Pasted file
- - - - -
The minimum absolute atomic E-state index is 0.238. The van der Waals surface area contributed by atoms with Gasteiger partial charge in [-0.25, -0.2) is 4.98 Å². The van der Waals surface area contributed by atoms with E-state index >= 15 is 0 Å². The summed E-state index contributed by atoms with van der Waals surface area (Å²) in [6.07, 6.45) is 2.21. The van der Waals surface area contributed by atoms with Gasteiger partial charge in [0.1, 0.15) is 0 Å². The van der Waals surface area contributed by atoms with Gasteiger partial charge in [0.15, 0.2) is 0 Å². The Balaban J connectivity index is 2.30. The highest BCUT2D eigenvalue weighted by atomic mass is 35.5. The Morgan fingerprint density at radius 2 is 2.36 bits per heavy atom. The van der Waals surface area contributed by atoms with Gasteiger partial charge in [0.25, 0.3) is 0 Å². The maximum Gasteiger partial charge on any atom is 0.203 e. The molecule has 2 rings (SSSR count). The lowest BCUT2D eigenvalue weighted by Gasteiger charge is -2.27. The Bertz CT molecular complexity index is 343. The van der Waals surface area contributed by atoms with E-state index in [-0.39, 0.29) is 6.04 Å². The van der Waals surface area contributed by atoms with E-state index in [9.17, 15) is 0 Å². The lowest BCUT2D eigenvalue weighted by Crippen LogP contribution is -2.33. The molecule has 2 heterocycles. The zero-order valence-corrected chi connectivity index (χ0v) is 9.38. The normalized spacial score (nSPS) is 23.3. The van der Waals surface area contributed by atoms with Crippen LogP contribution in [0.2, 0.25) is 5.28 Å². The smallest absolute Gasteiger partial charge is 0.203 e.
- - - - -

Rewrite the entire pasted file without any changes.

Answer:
The minimum absolute atomic E-state index is 0.238. The van der Waals surface area contributed by atoms with Gasteiger partial charge in [-0.25, -0.2) is 4.98 Å². The van der Waals surface area contributed by atoms with E-state index >= 15 is 0 Å². The summed E-state index contributed by atoms with van der Waals surface area (Å²) in [6.07, 6.45) is 2.21. The van der Waals surface area contributed by atoms with Gasteiger partial charge in [0.1, 0.15) is 0 Å². The van der Waals surface area contributed by atoms with Gasteiger partial charge in [0.15, 0.2) is 0 Å². The Balaban J connectivity index is 2.30. The highest BCUT2D eigenvalue weighted by atomic mass is 35.5. The Morgan fingerprint density at radius 2 is 2.36 bits per heavy atom. The van der Waals surface area contributed by atoms with Gasteiger partial charge in [0.25, 0.3) is 0 Å². The maximum Gasteiger partial charge on any atom is 0.203 e. The molecule has 2 rings (SSSR count). The lowest BCUT2D eigenvalue weighted by Gasteiger charge is -2.27. The Bertz CT molecular complexity index is 343. The van der Waals surface area contributed by atoms with E-state index in [-0.39, 0.29) is 6.04 Å². The van der Waals surface area contributed by atoms with E-state index in [9.17, 15) is 0 Å². The lowest BCUT2D eigenvalue weighted by Crippen LogP contribution is -2.33. The molecule has 2 heterocycles. The zero-order valence-corrected chi connectivity index (χ0v) is 9.38. The normalized spacial score (nSPS) is 23.3. The van der Waals surface area contributed by atoms with Crippen LogP contribution in [0.2, 0.25) is 5.28 Å². The smallest absolute Gasteiger partial charge is 0.203 e.